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Summer Safety: Knowing the difference between heat exhaustion and heatstroke could save a life

Posted August 02, 2021 by Lindsey Meade, MD

man helping woman cool off from too much heat

Summer often brings some much-needed fun in the sun. But as temperatures and humidity rise, so do the dangers of heat illness. According to the Centers for Disease Control and Prevention, more than 600 people are killed by extreme heat every year in this country.

Infants and people aged 65 or older, especially those with chronic conditions, are most at risk for heat illness. However, it can affect anyone, even young athletes and those in good physical condition.

The good news is with proper precautions, most heat illnesses can be prevented. The best way to prevent heat exhaustion and heatstroke is to stay hydrated and limit your time in the sun. Additional precautions you can take, include:

  • Wear lightweight, loose and light-colored clothing.
  • Use sunscreen with an SPF of 30 or above and wear a wide-brimmed hat. Sunburn can increase your risk of heat illness.
  • Shift your time outdoors to the coolest times of the day
  • Take frequent breaks from the heat to cool yourself down and rehydrate
  • Avoid fluids with caffeine or alcohol. Instead, drink water, fruit or vegetable juices. You may need a sports drink with electrolytes to replenish your body’s salt at the hottest times of the day.
  • To help keep you and your family safe this summer, Summa Health differentiates between heat exhaustion and heatstroke. It’s important to recognize the early warning signs and act on them quickly. Knowing the difference could save a life.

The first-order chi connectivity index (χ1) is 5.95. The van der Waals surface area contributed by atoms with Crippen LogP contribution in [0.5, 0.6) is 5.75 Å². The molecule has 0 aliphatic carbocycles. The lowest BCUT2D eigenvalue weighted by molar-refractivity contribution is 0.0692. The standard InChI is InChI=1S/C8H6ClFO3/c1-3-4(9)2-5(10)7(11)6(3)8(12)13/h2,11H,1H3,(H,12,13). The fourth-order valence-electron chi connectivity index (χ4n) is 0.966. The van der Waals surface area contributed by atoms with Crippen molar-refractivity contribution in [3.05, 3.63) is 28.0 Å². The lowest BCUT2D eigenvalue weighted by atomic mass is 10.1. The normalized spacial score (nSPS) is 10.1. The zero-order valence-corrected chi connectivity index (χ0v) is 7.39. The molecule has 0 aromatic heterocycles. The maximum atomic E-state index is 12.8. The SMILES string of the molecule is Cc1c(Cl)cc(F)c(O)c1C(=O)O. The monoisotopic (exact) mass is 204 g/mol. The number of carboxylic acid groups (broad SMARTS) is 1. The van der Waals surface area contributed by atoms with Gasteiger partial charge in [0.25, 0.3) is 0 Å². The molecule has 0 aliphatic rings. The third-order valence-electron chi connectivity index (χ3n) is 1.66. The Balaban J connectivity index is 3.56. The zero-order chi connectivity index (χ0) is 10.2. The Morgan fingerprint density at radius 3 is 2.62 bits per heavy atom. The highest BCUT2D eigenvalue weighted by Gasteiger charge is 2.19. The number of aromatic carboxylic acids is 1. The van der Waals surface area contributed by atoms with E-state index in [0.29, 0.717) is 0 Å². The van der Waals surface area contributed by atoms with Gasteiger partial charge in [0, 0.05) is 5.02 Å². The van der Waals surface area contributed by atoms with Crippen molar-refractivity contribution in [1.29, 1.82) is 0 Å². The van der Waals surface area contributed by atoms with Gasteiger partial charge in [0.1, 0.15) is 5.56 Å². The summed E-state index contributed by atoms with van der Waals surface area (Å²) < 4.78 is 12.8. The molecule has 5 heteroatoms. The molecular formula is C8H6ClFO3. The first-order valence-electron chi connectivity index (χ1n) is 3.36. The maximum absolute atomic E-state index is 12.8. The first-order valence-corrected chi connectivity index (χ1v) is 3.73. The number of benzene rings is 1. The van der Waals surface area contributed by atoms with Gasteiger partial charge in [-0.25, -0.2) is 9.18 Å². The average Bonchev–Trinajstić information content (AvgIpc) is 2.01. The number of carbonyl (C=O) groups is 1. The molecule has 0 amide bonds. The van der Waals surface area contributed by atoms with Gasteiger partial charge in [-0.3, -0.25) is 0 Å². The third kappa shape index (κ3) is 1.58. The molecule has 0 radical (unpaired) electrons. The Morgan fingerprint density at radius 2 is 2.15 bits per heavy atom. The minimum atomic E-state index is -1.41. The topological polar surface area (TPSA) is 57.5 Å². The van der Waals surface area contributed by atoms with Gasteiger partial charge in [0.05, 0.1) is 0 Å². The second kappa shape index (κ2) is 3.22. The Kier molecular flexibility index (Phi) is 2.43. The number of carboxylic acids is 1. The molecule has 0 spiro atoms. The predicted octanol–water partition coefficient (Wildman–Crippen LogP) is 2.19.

Heat exhaustion

    Heat exhaustion occurs when the body overheats because it has lost the ability to cool itself down. Sweat is your body’s natural way to cool you down, but if you’re dehydrated or exercising too strenuously, your body may not be able to produce enough sweat.

    Early warning signs for heat exhaustion include nausea, light-headedness, fatigue, muscle cramping, weakness and dizziness.

    At the first sign of trouble, it’s important to act quickly to cool your body, including:

  • Go inside, preferably to an air-conditioned building
  • Take a cold shower or use a cold compress
  • Drink plenty of fluids, such as water or a sports drink
  • Remove tight or extra layers of clothes
  • If you experience heat exhaustion for an extended period of time, it can lead to heatstroke. Early intervention is crucial to stop it from progressing.


    Heatstroke occurs when your body temperature rises to 104 degrees Fahrenheit or higher. It’s the most serious form of heat illness and unlike heat exhaustion, heatstroke requires immediate medical attention.

    If left untreated, heatstroke can cause damage to your brain, heart, kidneys and muscles. The damage worsens the longer treatment is delayed and can increase your risk of serious complications or even death.

    Symptoms of heatstroke include throbbing headache, confusion or disorientation, lack of sweating (dry skin), rapid heart rate, rapid, shallow breathing, nausea or vomiting, and fainting.

    If you think you or a loved one is experiencing heatstroke, call 9-1-1 immediately and then take the following steps:

  • Move the person to a cooler, shady place or preferably to an air-conditioned building, if possible.
  • Use cold compresses on his neck, back or armpits or put the individual in a cool tub to lower their body temperature.
  • Fan air over him while misting the person with cool water or a garden hose
  • Do not give the individual fluids if they are unconscious.
  • On the hottest days of summer, it’s a good idea to check up on family and friends who are at risk for heat illness. By watching out for each other, we can hopefully stop heat illness before it even begins.


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    If your situation is an emergency, call 911.